The exhibition in Berlin presents a review of creative works produced by Zbigniew Rybczyński throughout his life, including films – both digital and analogue – and sketches and drawings that portray Rybczyński’s attempts to bring classical masters’ works into the modern age.
The exhibition in Berlin presents a review of creative works produced by Zbigniew Rybczyński throughout his life, including films – both digital and analogue – and sketches and drawings that portray Rybczyński’s attempts to bring classical masters’ works into the modern age
Rybczyński is known for his foray into image syntheses and new forms of representing imagery combining photographic realism and the methodology of Renaissance masters’ such as Leonardo da Vinci or Piero della Francesca. The Polish artist’s works will be shown alongside works by the Hungarian experimental artist Gábora Bódy whose works are equally impressive and have contributed to innovation in the field of new media art and contemporary audiovisual culture.
Both Rybczyński and Bódy have pushed forward the concept of the moving image – both in experimental film, video and television – and have made a significant impact on the development and changes taking place in the arts and culture that mirror technological innovations in the world at large.
State of Images comprises a double retrospective of works of artists who have made a name for themselves around the world and have proved that Central Europe – a place considered by many to be technologically ‘backwards’ – can push methods of creating images into the modern age.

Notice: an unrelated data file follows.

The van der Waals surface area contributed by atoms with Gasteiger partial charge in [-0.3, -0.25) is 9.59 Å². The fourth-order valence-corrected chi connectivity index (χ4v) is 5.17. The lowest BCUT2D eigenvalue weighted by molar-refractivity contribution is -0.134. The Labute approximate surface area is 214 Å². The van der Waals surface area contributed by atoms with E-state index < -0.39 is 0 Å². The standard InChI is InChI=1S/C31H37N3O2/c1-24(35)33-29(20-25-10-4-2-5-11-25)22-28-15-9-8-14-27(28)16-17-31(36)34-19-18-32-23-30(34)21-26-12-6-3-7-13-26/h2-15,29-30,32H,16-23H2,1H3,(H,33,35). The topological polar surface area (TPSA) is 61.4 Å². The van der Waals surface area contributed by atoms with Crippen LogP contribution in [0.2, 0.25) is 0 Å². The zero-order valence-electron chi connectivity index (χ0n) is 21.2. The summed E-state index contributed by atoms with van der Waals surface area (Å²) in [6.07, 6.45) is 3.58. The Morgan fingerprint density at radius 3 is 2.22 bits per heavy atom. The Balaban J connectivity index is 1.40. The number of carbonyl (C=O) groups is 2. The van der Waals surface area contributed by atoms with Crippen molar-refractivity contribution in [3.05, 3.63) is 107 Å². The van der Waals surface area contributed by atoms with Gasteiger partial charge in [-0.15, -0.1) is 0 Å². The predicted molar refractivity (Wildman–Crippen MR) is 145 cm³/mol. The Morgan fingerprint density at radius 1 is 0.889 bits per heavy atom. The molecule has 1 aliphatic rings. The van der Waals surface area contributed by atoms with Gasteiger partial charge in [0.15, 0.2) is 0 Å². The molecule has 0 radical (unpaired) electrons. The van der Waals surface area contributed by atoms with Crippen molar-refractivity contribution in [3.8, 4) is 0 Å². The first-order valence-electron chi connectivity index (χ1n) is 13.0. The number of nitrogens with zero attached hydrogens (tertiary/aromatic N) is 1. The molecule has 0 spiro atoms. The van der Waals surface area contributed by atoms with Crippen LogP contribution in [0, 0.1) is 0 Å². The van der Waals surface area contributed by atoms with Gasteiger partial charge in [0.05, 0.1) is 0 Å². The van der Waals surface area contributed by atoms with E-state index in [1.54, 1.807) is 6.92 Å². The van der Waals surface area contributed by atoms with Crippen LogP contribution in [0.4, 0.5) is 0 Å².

Additionally, the exhibit is complemented by a specially-prepared collection of Rybczyński’s works made available by the University’s video library and a series of the artist’s first projections on 35 mm film, from the collections of the Polish National Film Archive. The special projections will be commented by Siegfried Zieliński, a German media theory professor at the Berlin University of the Arts and Michel Foucault Chair at the European Graduate School, and Piotr Krajewski, artistic director of WRO International Media Art Biennale, who will also moderate a meeting with the artist.
The exhibit is prepared by the Berlin University of the Arts, the WRO Art Centre, and the Center for Culture & Communication (C3) in Budapest, together with the Collegium Hungaricum and Polish Institute in Berlin.
Zbigniew Rybczyński (born in 1949 in Łódź) is an experimental film director, operator and lecturer in new media. After graduating an arts high school in Warsaw, Rybczyński worked at the Miniature Film Studio and, in 1969, started studies at the National Film School in Łódź, where he took part in the Forum Film Workshop. Most of what are considered Rybczyński’s most important films, including his Academy Award-winning short film “Tango” (1983), were created at the Se-Ma-For Studios in Łódź.
After moving to the United States, Rybczyński began working in video and hi-def technology and earned the name Big Zbig making music videos for groups like Simple Minds, Mick Jagger or John Lennon. Between 1987 and 1994, Zbig ran his own studio that was fitted with the most modern HDTV technology. Besides having won an Oscar, Rybczyński has won an Emmy, a Golden Gate Award, an Electronic Cinema Festival Award from Tokyo and Montreal, an MTV Video Music Award, an American Video Award, a Monitor Award and a Billboard Music Video Award. He has worked at the National Film School in Łódź, Columbia University in New York, the Academy of Media Arts Cologne and the Yoshiba Universiy of Art and Design in Tokyo. In 2008, the Polish Ministry of Culture awarded Rybczyński the Gloria Artis Medal and the National Film School granted him a honorary doctorate degree. Currently, the artist is working on opening a new film studio in the historical Wrocław Film Production Studio which he intends to shape into an innovative educational institution.
Dates: 27th of October - 30th of December, 2011
Venue: Berlin Academy of the Arts, Hanseatenweg 10, Halle 2
Organised by: The WRO Arts Centre, Berlin Academy of the Arts
The exhibition has been financed by the Ministry of Culture and National Heritage of the Republic of Poland.